I forgot about the biga! I was all set to make rye bread, I had dragged out the rye flour and molasses when Kristin said to me, “What about the dough in the fridge?” The dough in the fridge? What dough in the fridge? I went to check, and, lo and behold, there sat the biga in its little bowl, covered and waiting. Was it too late? I thought back to when I had made it– exactly three days ago! It was still good! So I weighed it, and then I flipped through some of my books to see what I could make with it.
The recipe that stuck out to me was Peter Reinhart’s Pugliese from The Bread Baker’s Apprentice. I had exactly the right amount of biga remaining to use in this recipe. Plus, I’d been wanting to try working with some wetter dough, just to get my hands dirty. So, Pugliese it was.
A Pugliese bread is typically made with some part durum flour, but since neither I nor the local market had any of it, I decided I would experiment. In my cupboard sat some whole wheat flour that was going to go bad soon (you shouldn’t keep whole wheat flour around for much longer than a few months, or else it will start to acquire a bitter taste), so I figured, “What’s the harm? I’ll throw some of this in instead.”
What I’ve created, I’m sure, is not a traditional pugliese by any means. In fact, I almost don’t want to call it pugliese, but I’m not sure what else I’d call it– I suppose it’s just a whole wheat rustic loaf– but for the sake of simplicity and because the original recipe was for pugliese, I figured I’d just use that name. It doesn’t have a lot of meaning here in America anyways, as it seems that any rustic Italian bread can be dubbed pugliese.
Anyways, nomenclature aside, the bread that came out of my oven tastes delicious! It has a wonderfully light texture, and it is wonderful to eat with just butter or a slice of cheese on top. This would make a great table bread for a fancy Italian dinner, or, heck, just for spaghetti night. And the whole wheat flour gives it an added nutritional value that is always a plus.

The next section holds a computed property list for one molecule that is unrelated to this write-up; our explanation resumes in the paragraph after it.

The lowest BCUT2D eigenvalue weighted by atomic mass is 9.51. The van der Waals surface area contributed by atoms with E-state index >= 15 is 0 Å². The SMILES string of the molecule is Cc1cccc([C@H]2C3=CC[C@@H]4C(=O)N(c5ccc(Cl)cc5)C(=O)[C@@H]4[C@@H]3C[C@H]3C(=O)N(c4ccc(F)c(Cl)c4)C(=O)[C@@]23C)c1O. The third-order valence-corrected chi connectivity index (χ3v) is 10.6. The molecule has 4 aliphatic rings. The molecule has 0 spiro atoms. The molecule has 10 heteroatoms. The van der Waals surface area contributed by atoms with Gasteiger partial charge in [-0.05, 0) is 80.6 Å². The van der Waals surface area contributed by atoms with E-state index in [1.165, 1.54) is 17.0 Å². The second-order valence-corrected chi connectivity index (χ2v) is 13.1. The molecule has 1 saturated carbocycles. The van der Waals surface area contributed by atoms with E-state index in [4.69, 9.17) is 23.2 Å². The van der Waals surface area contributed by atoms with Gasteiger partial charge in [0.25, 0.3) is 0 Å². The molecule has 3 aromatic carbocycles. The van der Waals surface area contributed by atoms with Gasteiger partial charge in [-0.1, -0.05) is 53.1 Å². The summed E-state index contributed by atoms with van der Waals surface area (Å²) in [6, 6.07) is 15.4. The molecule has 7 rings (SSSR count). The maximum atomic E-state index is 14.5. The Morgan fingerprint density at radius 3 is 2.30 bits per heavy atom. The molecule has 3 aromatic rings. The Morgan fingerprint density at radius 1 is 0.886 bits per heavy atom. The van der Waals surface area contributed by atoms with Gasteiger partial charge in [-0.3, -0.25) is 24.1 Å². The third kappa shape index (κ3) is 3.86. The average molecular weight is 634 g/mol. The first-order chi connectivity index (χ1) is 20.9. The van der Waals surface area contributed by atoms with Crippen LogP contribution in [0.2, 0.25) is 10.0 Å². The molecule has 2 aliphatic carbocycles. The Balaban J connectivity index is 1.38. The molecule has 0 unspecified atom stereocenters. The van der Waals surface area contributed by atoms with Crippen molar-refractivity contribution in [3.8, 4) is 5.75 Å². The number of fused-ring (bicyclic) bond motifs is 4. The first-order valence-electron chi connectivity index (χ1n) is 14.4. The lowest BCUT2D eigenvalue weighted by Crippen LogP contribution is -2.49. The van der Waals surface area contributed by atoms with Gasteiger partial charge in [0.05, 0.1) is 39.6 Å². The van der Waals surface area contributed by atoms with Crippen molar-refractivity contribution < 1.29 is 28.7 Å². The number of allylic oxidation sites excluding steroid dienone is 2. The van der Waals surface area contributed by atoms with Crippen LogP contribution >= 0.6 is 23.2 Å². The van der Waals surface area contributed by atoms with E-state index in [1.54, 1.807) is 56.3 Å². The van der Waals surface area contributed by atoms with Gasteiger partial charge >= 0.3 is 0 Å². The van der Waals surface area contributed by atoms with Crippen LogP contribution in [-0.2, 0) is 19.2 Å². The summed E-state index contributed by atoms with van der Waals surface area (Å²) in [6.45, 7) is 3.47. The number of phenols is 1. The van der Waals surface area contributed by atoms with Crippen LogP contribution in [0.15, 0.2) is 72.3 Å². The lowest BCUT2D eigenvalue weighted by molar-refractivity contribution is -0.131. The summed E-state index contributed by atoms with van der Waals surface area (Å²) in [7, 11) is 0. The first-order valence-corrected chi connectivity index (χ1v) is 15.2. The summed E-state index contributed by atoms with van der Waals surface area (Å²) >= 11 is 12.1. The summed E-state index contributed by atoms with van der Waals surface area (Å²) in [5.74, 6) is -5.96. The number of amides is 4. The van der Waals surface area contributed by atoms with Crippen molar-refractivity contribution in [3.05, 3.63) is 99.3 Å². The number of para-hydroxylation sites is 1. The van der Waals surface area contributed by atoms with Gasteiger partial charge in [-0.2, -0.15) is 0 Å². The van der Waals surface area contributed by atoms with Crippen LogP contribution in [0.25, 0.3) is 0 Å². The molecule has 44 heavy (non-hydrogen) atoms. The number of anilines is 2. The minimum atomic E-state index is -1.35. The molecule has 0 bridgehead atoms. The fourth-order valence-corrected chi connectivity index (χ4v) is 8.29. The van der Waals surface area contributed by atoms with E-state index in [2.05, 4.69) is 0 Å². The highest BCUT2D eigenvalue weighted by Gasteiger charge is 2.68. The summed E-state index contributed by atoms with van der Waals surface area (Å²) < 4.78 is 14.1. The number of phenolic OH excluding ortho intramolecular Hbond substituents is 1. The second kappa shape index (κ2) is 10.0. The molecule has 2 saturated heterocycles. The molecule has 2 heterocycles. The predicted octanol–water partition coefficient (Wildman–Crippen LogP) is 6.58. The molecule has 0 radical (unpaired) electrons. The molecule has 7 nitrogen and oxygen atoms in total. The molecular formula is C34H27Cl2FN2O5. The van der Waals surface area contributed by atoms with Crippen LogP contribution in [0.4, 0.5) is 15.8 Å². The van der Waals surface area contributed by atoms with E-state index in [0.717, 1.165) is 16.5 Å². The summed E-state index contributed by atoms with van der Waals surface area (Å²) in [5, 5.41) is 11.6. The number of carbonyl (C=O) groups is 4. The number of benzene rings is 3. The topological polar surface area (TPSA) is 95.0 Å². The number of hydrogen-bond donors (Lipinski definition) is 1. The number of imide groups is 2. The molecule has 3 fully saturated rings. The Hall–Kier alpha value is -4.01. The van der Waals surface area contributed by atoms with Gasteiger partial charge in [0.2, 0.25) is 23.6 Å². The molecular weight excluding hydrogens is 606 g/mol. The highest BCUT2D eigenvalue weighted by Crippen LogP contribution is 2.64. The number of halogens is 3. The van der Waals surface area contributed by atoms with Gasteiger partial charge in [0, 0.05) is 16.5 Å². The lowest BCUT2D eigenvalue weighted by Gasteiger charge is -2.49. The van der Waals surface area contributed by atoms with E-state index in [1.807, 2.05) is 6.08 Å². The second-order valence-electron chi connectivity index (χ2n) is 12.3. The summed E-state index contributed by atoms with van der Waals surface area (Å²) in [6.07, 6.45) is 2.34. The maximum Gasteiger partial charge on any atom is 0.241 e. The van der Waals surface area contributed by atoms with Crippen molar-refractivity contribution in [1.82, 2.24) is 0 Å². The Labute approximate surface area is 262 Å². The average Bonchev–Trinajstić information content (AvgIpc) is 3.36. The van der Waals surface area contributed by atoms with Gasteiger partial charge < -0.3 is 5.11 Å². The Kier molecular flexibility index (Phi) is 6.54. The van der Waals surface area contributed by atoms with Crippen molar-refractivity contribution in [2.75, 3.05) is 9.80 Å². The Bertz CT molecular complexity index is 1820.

Well, it’s Halloween, and while I do not have any fresh-made baked goods for you (though I do have an experimental whole-wheat pugliese resting on the counter right now. It’ll probably be up tomorrow or Monday.), I thought I’d post the chickpea ragout recipe that I mentioned in the last post. The dish has always been a hit for me; I even think I managed to dupe my girlfriend into a second date with it. It’s very simple, and it begs for individual experimentation, so have fun with it. Add meat, spices or vegetables to taste!
I do not have any pictures of the ragout, unfortunately, as it always gets eaten too fast to get any shots off. You’ll just have to use your imagination until you make it yourself.
Today’s entry and recipe are brought to you by: Leftover mashed potatoes. No, I am not kidding. The reason that I decided to bake this recipe is because we had some leftover potatoes sitting in the fridge from last night’s dinner party (the same dinner party where we did end up serving the ghostly baguettes), and mashed potatoes are an integral part of this bread. So, along with a ragout made from leftover chicken and porkchops, today we have practically managed to clean out the fridge of old food.
Now, about the bread. This is a great loaf to make for a side for soups or stews (or ragouts), or heck, for munching alone. It is bursting with the flavor of the rosemary, and the crumb, softened by the potatoes, is perfect for dipping. The attractive orange crust makes the bread a great addition to any plate.